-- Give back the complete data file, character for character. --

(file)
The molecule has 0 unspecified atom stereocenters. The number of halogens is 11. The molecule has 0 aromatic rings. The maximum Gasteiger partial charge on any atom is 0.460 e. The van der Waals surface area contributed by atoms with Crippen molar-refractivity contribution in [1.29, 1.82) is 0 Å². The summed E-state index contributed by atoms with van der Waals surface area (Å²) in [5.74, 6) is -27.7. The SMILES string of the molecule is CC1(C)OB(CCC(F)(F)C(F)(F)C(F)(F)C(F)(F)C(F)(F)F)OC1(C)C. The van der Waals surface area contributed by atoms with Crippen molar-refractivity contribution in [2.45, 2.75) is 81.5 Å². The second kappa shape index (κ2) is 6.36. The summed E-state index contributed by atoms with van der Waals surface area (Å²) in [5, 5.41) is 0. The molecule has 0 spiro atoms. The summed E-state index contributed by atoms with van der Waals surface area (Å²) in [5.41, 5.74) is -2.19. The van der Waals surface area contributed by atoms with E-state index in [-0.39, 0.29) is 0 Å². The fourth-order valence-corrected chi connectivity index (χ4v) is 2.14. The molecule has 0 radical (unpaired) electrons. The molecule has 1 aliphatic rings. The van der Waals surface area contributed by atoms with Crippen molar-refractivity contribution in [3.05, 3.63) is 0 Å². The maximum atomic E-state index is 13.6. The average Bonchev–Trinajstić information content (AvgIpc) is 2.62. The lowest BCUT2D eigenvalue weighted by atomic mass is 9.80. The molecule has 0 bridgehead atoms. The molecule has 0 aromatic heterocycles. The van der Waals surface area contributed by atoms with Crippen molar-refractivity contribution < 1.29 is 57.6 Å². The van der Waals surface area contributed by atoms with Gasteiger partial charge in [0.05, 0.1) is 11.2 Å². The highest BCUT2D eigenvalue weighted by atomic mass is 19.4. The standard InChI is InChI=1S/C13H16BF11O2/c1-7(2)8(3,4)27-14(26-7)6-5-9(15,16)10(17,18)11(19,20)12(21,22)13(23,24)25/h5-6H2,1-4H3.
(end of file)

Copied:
The molecule has 0 unspecified atom stereocenters. The number of halogens is 11. The molecule has 0 aromatic rings. The maximum Gasteiger partial charge on any atom is 0.460 e. The van der Waals surface area contributed by atoms with Crippen molar-refractivity contribution in [1.29, 1.82) is 0 Å². The summed E-state index contributed by atoms with van der Waals surface area (Å²) in [5.74, 6) is -27.7. The SMILES string of the molecule is CC1(C)OB(CCC(F)(F)C(F)(F)C(F)(F)C(F)(F)C(F)(F)F)OC1(C)C. The van der Waals surface area contributed by atoms with Crippen molar-refractivity contribution in [2.45, 2.75) is 81.5 Å². The second kappa shape index (κ2) is 6.36. The summed E-state index contributed by atoms with van der Waals surface area (Å²) in [5, 5.41) is 0. The molecule has 0 spiro atoms. The summed E-state index contributed by atoms with van der Waals surface area (Å²) in [5.41, 5.74) is -2.19. The van der Waals surface area contributed by atoms with E-state index in [-0.39, 0.29) is 0 Å². The fourth-order valence-corrected chi connectivity index (χ4v) is 2.14. The molecule has 0 radical (unpaired) electrons. The molecule has 1 aliphatic rings. The van der Waals surface area contributed by atoms with Crippen molar-refractivity contribution in [3.05, 3.63) is 0 Å². The maximum atomic E-state index is 13.6. The average Bonchev–Trinajstić information content (AvgIpc) is 2.62. The lowest BCUT2D eigenvalue weighted by atomic mass is 9.80. The molecule has 0 bridgehead atoms. The molecule has 0 aromatic heterocycles. The van der Waals surface area contributed by atoms with Crippen molar-refractivity contribution < 1.29 is 57.6 Å². The van der Waals surface area contributed by atoms with Gasteiger partial charge in [0.05, 0.1) is 11.2 Å². The highest BCUT2D eigenvalue weighted by atomic mass is 19.4. The standard InChI is InChI=1S/C13H16BF11O2/c1-7(2)8(3,4)27-14(26-7)6-5-9(15,16)10(17,18)11(19,20)12(21,22)13(23,24)25/h5-6H2,1-4H3.